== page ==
Natalie Bazarova, professor in the Department of Communication and director of the Cornell Social Media Lab, examines social-psychological and communication processes in social media and mobile interaction. With the Prosocial Behaviors Collaborative project supported by the Cornell Center for Social Sciences, she and her collaborators are examining how students deal with these disruptions, as reflected in their discourse on university subreddits, and how stress peaks correspond to crisis response decisions and announcements at the university, local, state, and federal levels.
Qi Wang, professor of human development, is able to address impacts of social distancing in the current context of COVID-19. She says social isolation can cause loneliness, but people can be proactive to counter the negative ramifications by staying connected via social media and other technological means.
Anthony Ong, professor of human development, can talk about the emotional impacts of self isolation. He says while self isolation may intensify feelings of loneliness, it’s also an opportunity to connect virtually and learn from each other.
Jonathan Lunine, professor of physics and chair of the astronomy department, can speak to the impact of coronavirus on the astronomy community. He says most scientific exchanges already happen by teleconferencing and that the coronavirus crisis may force a long-term rethinking of scientific gatherings that reduces travel.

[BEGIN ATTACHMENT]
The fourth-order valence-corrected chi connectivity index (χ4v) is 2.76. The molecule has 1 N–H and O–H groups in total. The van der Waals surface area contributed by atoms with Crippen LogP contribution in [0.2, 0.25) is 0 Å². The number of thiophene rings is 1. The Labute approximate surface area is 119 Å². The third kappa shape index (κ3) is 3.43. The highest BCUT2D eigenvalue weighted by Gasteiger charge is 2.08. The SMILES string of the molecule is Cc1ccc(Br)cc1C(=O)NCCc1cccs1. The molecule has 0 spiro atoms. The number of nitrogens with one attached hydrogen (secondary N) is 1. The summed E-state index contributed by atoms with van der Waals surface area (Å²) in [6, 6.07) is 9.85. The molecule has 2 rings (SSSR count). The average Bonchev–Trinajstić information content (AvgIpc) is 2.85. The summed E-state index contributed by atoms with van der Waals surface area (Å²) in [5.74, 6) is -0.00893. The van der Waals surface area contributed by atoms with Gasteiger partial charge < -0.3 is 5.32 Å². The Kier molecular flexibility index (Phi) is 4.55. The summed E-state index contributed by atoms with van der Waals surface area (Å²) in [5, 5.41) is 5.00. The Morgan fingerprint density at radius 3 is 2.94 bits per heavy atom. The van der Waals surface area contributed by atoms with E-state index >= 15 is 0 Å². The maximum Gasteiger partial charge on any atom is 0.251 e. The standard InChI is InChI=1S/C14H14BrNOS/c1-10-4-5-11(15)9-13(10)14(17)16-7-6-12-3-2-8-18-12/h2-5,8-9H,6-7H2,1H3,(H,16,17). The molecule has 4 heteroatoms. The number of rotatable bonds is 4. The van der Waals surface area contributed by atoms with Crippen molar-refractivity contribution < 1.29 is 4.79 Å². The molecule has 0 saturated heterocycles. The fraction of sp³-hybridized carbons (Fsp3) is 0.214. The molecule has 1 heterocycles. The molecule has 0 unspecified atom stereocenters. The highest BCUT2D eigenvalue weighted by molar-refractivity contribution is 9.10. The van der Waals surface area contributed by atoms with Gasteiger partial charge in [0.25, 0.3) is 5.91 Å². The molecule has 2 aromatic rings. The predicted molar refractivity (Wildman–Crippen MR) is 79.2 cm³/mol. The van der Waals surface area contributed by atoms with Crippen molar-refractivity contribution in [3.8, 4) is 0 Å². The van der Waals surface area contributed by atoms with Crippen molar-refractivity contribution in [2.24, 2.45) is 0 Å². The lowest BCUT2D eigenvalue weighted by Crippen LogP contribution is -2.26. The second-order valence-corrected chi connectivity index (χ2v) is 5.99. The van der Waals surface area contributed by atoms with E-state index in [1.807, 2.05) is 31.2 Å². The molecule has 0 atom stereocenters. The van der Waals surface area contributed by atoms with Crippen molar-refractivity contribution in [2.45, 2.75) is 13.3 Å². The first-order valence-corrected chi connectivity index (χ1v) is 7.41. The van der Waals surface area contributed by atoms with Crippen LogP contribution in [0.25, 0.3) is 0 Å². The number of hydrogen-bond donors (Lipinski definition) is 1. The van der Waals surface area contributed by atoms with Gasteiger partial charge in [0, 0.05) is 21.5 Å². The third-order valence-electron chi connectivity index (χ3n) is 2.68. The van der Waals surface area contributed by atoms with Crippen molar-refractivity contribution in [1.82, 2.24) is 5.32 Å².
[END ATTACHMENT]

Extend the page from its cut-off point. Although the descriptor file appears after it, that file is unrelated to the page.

Astrid Van Oyen is a Roman archaeologist with a special interest in material culture. She can speak about hoarding trends associated with coronavirus and how prepared we are as a society to store goods and supplies — the way our ancestors have done in prior crises.
Kim Haines-Eitzen, expert in religious studies, is available to discuss isolation and solitude. Her teaching focuses on about ancient apocalyptic thinkers in early Judaism and early Christianity. These ideas may offer hope in a time that seems dire.
Huiju Park, an expert in functional apparel design, researches ways to improve the mobility and thermal comfort of personal protective clothing. He is available to discuss the design and evaluation of protective clothing related to heat and stress, disposable and reusable protective gear, manufacturing issues and quality evaluation.
Sam Bacharach, expert in labor management, negotiation and organizational politics, is available to discuss tips for managers who are now working with remote staffs. He says the working relationship does not have to be hierarchical all the time, especially in a remote work situation.
As the virus progresses, comms from healthcare officials as well as elected officials becomes more crucial, Theomary Karamanis, expert in crisis and health communication, can discuss what authorities need to keep in mind when addressing the public about the coronavirus public health crisis.
René Kizilcec is director of Cornell's Future of Learning Lab and assistant professor of information science. He can speak about the impact the Coronavirus pandemic is having on how students learn and how teachers teach, and what it means for the long-term future of instruction.
Douglas Kriner, professor of government, is an expert on presidential privilege and the separation of powers. He is the author of "Investigating the President: Congressional Checks on Presidential Power" and can speak to how the COVID-19 crisis has and will impact presidential power and congressional oversight, in particular, how the crisis may influence the election in November.